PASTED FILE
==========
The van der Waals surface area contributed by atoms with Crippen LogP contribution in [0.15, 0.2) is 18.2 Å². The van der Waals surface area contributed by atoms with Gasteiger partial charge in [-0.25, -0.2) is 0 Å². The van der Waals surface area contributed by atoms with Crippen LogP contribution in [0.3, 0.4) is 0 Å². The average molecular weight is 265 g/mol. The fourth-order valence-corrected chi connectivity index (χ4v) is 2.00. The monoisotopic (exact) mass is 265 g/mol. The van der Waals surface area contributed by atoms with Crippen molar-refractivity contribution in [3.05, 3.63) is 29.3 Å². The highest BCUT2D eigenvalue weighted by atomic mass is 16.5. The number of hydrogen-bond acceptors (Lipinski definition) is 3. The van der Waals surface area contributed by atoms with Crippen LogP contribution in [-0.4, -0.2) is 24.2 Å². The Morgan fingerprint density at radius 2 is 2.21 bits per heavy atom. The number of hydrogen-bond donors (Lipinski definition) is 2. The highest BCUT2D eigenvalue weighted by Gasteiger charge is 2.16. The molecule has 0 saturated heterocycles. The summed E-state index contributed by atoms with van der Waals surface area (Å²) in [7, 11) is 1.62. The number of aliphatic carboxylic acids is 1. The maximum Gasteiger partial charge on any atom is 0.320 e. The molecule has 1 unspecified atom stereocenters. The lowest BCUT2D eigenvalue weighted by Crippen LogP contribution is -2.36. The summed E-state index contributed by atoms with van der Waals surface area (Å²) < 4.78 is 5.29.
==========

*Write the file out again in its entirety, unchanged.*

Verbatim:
The van der Waals surface area contributed by atoms with Crippen LogP contribution in [0.15, 0.2) is 18.2 Å². The van der Waals surface area contributed by atoms with Gasteiger partial charge in [-0.25, -0.2) is 0 Å². The van der Waals surface area contributed by atoms with Crippen LogP contribution in [0.3, 0.4) is 0 Å². The average molecular weight is 265 g/mol. The fourth-order valence-corrected chi connectivity index (χ4v) is 2.00. The monoisotopic (exact) mass is 265 g/mol. The van der Waals surface area contributed by atoms with Crippen molar-refractivity contribution in [3.05, 3.63) is 29.3 Å². The highest BCUT2D eigenvalue weighted by atomic mass is 16.5. The number of hydrogen-bond acceptors (Lipinski definition) is 3. The van der Waals surface area contributed by atoms with Crippen LogP contribution in [-0.4, -0.2) is 24.2 Å². The Morgan fingerprint density at radius 2 is 2.21 bits per heavy atom. The number of hydrogen-bond donors (Lipinski definition) is 2. The highest BCUT2D eigenvalue weighted by Gasteiger charge is 2.16. The molecule has 0 saturated heterocycles. The summed E-state index contributed by atoms with van der Waals surface area (Å²) in [7, 11) is 1.62. The number of aliphatic carboxylic acids is 1. The maximum Gasteiger partial charge on any atom is 0.320 e. The molecule has 1 unspecified atom stereocenters. The lowest BCUT2D eigenvalue weighted by Crippen LogP contribution is -2.36. The summed E-state index contributed by atoms with van der Waals surface area (Å²) < 4.78 is 5.29.